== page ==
JUPITER, Fla. — Mark McGwire was saddened to learn his estranged brother was writing a book that chronicled their use of performance-enhancing drugs.
He was so upset by the breach of trust that he thinks reconciliation is out of the question.
"I don't plan on ever seeing him again," Big Mac said Thursday.
The youngest of the five McGwire brothers and Mark's junior by more than six years, Jay McGwire lived with Mark and was a frequent clubhouse visitor during McGwire's time in Oakland. His book, Mark and Me: Mark McGwire and the Truth Behind Baseball's Worst-Kept Secret, is scheduled for publication Monday by TriumphBooks.
"You try to be a good person, you try to take care of somebody, be a good brother," said McGwire, trailing off. "It's sort of sad. It's a sad day for my family. I don't know how a family member could do something like that."
McGwire used the word "sad" seven times to describe the book in his eight-minute question and answer session with the media on Thursday.
Last month, McGwire, the St. Louis Cardinals hitting coach, admitted taking steroids and human growth hormone during the 1990s, but said he only did so to recover from injuries — not to improve his performance.
The book supports McGwire's claim but also says Mark delved deeper into the steroid culture once he saw the performance effects they were providing on the baseball field.
"He had to do something to try to sell a book," Mark said. "I know the reason why I did it. I know it from the heart and I told you guys that already back in January."
Jay McGwire says in the book that he persuaded his brother to start using steroids regularly in 1994 and set him up with a supplier. He says Mark regularly used an array of drugs through 1996 that included Deca-Durabolin, human growth hormone, Dianabol, Winstrol and Primobolan. McGwire later used androstenedione, a steroid precursor that wasn't banned by baseball until 2004, when it became a controlled substance.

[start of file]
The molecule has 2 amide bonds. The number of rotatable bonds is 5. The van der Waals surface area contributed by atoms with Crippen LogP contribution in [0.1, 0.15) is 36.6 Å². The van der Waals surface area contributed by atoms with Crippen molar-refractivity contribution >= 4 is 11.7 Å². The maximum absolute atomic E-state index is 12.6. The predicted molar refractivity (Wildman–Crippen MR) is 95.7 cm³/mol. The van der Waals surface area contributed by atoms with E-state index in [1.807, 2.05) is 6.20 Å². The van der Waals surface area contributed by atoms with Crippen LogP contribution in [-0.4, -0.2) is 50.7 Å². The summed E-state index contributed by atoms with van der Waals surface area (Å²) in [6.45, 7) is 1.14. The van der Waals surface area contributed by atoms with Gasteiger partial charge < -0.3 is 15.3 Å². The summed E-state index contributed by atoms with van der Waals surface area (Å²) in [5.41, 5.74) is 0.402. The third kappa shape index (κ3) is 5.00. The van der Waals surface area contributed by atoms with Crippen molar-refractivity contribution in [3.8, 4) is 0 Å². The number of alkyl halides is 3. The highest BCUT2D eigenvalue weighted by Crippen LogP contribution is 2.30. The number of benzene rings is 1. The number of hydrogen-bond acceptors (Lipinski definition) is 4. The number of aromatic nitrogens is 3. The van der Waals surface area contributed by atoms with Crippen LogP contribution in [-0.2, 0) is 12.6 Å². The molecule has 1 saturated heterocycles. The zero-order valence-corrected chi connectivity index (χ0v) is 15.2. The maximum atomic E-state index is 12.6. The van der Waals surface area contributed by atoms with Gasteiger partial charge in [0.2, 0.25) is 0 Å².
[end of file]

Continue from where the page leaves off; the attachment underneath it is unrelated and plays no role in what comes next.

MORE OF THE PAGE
"I've already come out and said what I've done and apologized," Mark said. "As far as I'm concerned there's really nothing new. It's kind of sad as a brother what he's done, but I've moved on from it."
Jay McGwire, a former bodybuilder who turns 40 on May 5, said he was introduced to steroids by friends in 1989, beginning with pills of Anavar. He says his brother only gave in to using steroids after an injury-filled 1993 season.
McGwire hit 70 homers for the Cardinals in 1998, shattering Roger Maris' record of 61 set in 1961.
The brothers haven't spoken since 2002. They fell out after Jay McGwire's stepson, Eric, tickled Mark and caused Mark to spill coffee on himself. Mark then swatted Eric on the backside. Jay's wife, Francine, then refused to attend Mark's wedding.
St. Louis manager Tony La Russa received an advanced scouting report of the book and didn't expect the release to disrupt the Cardinals' camp.
"Somebody I knew read an advanced copy," La Russa said prior to morning workouts. "He said that [Jay] said some stuff — it wasn't really first-page-to-last-page damning stuff about Mark."
Neither Mark McGwire nor La Russa plan to read the book.
"What's the point?" La Russa said. "It's stuff that's already been gone over a bunch of times. I don't know what it's going to change."